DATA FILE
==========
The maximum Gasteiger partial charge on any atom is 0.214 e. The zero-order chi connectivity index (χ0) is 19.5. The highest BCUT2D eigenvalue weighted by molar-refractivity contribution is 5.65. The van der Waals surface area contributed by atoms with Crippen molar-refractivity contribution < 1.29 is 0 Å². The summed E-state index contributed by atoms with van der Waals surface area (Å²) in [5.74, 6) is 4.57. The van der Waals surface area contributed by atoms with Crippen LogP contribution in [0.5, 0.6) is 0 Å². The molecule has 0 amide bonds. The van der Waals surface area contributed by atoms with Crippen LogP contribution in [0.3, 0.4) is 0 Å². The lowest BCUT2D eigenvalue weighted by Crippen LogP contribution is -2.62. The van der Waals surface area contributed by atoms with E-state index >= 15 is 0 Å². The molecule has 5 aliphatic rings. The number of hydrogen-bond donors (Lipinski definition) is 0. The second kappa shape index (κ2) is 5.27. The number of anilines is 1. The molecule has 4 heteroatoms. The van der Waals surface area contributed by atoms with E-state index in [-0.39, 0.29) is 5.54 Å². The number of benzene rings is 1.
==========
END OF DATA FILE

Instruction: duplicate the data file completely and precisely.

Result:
The maximum Gasteiger partial charge on any atom is 0.214 e. The zero-order chi connectivity index (χ0) is 19.5. The highest BCUT2D eigenvalue weighted by molar-refractivity contribution is 5.65. The van der Waals surface area contributed by atoms with Crippen molar-refractivity contribution < 1.29 is 0 Å². The summed E-state index contributed by atoms with van der Waals surface area (Å²) in [5.74, 6) is 4.57. The van der Waals surface area contributed by atoms with Crippen LogP contribution in [0.5, 0.6) is 0 Å². The molecule has 0 amide bonds. The van der Waals surface area contributed by atoms with Crippen LogP contribution in [0.3, 0.4) is 0 Å². The lowest BCUT2D eigenvalue weighted by Crippen LogP contribution is -2.62. The van der Waals surface area contributed by atoms with E-state index >= 15 is 0 Å². The molecule has 5 aliphatic rings. The number of hydrogen-bond donors (Lipinski definition) is 0. The second kappa shape index (κ2) is 5.27. The number of anilines is 1. The molecule has 4 heteroatoms. The van der Waals surface area contributed by atoms with E-state index in [-0.39, 0.29) is 5.54 Å². The number of benzene rings is 1.